- Title: IRAN: Iranians prepare for Nowrouz, the Persian New Year
- Date: 21st March 2007
- Summary: (MER2) TEHRAN, IRAN (MARCH 19, 2007) (REUTERS) VARIOUS OF TRAFFIC IN CENTRAL TEHRAN WIDE OF PEOPLE SHOPPING AT OUTDOOR STALLS VARIOUS OF PEOPLE LOOKING AT CLOTHING DISPLAYED ON OUTDOOR STALLS CLOSE OF A WOMAN LOOKING AT A PIECE OF CLOTH VARIOUS OF STALL OWNERS SPREADING OUT HEADSCARFS FOR SALE TWO WOMEN POINTING AT SCARVES AND TALKING MAN WEARING A HEADSCARF AND SHOUTING OUT FOR PEOPLE TO BUY HEADSCARFS HE HAS DISPLAYED VARIOUS OF PEOPLE SHOPPING AT STALLS A STALL DISPLAYING BUNDLES OF GARLIC, FLOWERS, BUCKETS OF GOLDFISH, AND CARTONS OF COLOURED EGGS -- ALL TRADITIONAL NOWROUZ ITEMS OF DECORATION CLOSE OF CARTON OF COLOURED EGGS VARIOUS OF GOLDFISH SWIMMING IN BUCKETS OF WATER VARIOUS OF MAN AND CHILD BUYING GOLDFISH HERBS IN POTS ON DISPLAY WOMEN BUYING POTTED HERBS, ALSO TRADITIONAL NOWROUZ ITEMS CLOSE OF MAN AND WOMAN MAN AND WOMAN PAYING COLLECTING BOXED ITEM FROM STALL SELLER VARIOUS OF BOWLS OF GOLDFISH AND DOLLS ON DISPLAY AT STALL WOMEN TRYING ON SUNGLASSES AND LOOKING INTO MIRROR VARIOUS OF PEOPLE BUYING SWEETS FROM STALLS WOMEN TASTING MIXED NUTS ON DISPLAY AT STALL CLOSE OF PILE OF NUTS
- Reuters ID: LVA7D9KEUAHRMC28EYV9V6WC5Y4W
- Duration: 00:03:29
- Topics: Light / Amusing / Unusual / Quirky
- Story Text: Iranians filled open air markets in the capital Tehran to buy festive goods in preparation for the Persian New Year, Nowrouz.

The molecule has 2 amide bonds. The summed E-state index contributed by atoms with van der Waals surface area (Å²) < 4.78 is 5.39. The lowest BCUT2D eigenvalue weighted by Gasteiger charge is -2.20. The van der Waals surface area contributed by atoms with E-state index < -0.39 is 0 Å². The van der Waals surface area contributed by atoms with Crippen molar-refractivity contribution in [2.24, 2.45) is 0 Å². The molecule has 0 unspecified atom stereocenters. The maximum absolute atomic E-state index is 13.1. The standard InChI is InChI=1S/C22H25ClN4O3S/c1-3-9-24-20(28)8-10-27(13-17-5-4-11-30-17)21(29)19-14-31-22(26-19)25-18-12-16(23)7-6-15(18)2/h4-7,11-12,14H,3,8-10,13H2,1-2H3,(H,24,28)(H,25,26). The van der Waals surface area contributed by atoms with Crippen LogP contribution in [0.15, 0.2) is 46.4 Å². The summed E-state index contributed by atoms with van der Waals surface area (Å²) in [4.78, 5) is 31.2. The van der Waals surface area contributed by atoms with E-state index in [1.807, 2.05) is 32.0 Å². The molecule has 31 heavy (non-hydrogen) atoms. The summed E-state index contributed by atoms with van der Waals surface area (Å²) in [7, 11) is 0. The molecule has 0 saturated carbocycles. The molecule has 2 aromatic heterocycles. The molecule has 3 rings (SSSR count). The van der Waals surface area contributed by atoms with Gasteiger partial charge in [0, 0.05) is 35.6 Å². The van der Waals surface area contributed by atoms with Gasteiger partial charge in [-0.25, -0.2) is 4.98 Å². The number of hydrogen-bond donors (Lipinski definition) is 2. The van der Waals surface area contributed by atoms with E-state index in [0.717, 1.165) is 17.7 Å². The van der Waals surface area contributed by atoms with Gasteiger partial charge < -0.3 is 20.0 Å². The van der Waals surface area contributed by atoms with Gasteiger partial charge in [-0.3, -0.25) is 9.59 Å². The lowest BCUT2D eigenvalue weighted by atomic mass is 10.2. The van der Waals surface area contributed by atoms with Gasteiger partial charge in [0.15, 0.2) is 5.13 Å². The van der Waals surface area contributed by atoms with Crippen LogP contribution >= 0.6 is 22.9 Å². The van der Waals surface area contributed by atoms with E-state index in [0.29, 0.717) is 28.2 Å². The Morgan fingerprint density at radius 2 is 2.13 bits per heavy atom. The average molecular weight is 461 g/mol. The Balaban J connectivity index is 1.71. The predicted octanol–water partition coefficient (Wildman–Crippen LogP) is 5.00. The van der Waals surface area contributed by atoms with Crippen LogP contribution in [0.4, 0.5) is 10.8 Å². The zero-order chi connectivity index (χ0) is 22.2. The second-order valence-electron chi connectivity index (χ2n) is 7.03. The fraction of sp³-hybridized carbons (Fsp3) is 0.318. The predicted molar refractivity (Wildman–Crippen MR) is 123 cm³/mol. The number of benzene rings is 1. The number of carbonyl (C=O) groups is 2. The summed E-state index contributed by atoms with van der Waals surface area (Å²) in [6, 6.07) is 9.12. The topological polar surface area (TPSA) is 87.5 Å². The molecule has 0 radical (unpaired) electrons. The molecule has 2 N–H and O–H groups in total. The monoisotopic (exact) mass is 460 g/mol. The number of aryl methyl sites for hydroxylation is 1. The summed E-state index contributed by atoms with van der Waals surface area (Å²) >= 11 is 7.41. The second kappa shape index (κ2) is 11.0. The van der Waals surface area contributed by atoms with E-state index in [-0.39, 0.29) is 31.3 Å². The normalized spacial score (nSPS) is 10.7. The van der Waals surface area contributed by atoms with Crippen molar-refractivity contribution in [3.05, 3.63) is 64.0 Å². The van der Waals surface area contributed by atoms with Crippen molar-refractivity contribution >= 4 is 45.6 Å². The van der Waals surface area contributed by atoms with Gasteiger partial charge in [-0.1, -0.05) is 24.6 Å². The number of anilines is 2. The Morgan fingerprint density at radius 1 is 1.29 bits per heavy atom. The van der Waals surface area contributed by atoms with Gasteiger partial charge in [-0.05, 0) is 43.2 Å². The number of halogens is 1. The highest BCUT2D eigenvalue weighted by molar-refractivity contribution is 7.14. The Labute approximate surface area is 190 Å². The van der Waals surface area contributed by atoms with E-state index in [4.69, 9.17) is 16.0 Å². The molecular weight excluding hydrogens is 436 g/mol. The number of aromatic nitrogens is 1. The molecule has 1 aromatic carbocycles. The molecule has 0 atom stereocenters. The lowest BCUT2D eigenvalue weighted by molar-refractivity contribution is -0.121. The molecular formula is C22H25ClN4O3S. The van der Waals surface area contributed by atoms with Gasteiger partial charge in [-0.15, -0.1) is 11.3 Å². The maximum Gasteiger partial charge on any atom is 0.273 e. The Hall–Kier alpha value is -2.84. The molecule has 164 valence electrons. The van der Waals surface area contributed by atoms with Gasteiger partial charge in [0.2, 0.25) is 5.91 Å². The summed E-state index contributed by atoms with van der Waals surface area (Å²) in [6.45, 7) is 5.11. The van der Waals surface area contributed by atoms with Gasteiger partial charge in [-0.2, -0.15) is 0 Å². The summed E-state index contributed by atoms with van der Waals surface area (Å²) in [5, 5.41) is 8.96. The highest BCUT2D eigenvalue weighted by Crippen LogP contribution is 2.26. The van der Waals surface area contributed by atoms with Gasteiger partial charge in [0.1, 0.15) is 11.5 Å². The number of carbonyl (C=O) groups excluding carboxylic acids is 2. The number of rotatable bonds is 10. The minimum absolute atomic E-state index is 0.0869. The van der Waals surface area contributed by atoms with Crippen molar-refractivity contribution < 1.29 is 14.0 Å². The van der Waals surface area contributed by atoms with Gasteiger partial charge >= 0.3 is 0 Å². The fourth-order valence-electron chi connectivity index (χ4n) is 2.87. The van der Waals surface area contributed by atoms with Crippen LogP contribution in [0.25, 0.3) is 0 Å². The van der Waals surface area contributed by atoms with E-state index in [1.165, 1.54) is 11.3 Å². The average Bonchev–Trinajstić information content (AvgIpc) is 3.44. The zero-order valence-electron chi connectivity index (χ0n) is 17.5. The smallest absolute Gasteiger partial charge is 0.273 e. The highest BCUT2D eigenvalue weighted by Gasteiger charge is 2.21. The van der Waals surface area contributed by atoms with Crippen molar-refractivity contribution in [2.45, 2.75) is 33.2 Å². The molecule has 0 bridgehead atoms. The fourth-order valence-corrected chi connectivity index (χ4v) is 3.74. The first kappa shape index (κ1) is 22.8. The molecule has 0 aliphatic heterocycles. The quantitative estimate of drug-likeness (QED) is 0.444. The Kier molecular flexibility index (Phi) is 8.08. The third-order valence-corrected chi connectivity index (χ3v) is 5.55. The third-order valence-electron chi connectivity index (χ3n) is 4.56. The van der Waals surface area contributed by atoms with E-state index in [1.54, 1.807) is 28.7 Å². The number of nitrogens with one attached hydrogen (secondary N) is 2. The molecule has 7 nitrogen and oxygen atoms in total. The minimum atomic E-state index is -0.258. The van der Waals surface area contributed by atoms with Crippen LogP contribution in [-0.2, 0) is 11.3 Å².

At midnight local time during the night of March 20 and March 21, the ancient Zoroastrian Persian new year will begin, and launch nearly two weeks of holiday.
Women and men gathered at stalls and bought items traditionally used as Nowrouz decorations, hailing spring and symbolising new life. On sale were bowls of small goldfish, bundles of flowers, pots of herbs and coloured eggs. Garlic, traditionally used to ward off evil spirits, was also on display.
Tehran residents stocked up on sweets and savouries for the family feasts usually prepared for the New Year celebrations.
Iran celebrates several non-Islamic holidays, and the pre-Islamic Nowrouz vacation is one of the most popular, bringing the country to a virtually stop for 13 days, at the end of which Iranians celebrate the arrival of spring with outdoor picnics.
The season's festivities are also an opportunity for young Iranians to meet and flirt in a country where mixing in public between unrelated members of the opposite sex is outlawed.
The Islamic Republic has an awkward relationship with its ancient Zoroastrian religion, whose festivals are widely observed by Muslim Iranians.
Since the 1979 Islamic revolution, the government has usually tried to crack down on pagan partying, prompting clashes between police and youths testing the boundaries of Iran's social restrictions.
But analysts say since the election of conservative President Mahmoud Ahmadinejad in 2005, hardliners who opposed the liberal policies of former President Mohammad Khatami may have less need to flex their muscles.
Others say the authorities do not want to alienate the people during Tehran's stand-off with the West over its nuclear ambitions.
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